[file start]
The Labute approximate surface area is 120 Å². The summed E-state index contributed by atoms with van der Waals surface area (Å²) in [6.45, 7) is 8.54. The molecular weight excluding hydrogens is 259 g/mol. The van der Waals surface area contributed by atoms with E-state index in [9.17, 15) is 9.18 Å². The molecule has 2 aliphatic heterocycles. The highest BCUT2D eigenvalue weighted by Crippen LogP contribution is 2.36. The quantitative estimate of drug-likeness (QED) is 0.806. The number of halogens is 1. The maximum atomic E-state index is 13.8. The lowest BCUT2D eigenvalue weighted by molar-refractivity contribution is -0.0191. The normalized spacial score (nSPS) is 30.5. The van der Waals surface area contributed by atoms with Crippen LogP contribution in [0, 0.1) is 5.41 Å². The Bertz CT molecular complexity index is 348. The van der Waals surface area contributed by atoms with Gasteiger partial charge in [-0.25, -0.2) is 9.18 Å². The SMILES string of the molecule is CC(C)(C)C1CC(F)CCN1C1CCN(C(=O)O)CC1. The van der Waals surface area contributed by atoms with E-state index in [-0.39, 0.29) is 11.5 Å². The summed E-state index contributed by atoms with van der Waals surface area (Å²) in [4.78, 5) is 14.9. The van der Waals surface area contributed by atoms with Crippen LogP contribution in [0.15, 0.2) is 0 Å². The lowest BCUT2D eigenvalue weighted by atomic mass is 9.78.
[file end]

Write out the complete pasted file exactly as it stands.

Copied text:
The Labute approximate surface area is 120 Å². The summed E-state index contributed by atoms with van der Waals surface area (Å²) in [6.45, 7) is 8.54. The molecular weight excluding hydrogens is 259 g/mol. The van der Waals surface area contributed by atoms with E-state index in [9.17, 15) is 9.18 Å². The molecule has 2 aliphatic heterocycles. The highest BCUT2D eigenvalue weighted by Crippen LogP contribution is 2.36. The quantitative estimate of drug-likeness (QED) is 0.806. The number of halogens is 1. The maximum atomic E-state index is 13.8. The lowest BCUT2D eigenvalue weighted by molar-refractivity contribution is -0.0191. The normalized spacial score (nSPS) is 30.5. The van der Waals surface area contributed by atoms with Crippen LogP contribution in [0, 0.1) is 5.41 Å². The Bertz CT molecular complexity index is 348. The van der Waals surface area contributed by atoms with Gasteiger partial charge in [-0.25, -0.2) is 9.18 Å². The SMILES string of the molecule is CC(C)(C)C1CC(F)CCN1C1CCN(C(=O)O)CC1. The van der Waals surface area contributed by atoms with E-state index in [-0.39, 0.29) is 11.5 Å². The summed E-state index contributed by atoms with van der Waals surface area (Å²) in [4.78, 5) is 14.9. The van der Waals surface area contributed by atoms with Crippen LogP contribution in [0.15, 0.2) is 0 Å². The lowest BCUT2D eigenvalue weighted by atomic mass is 9.78.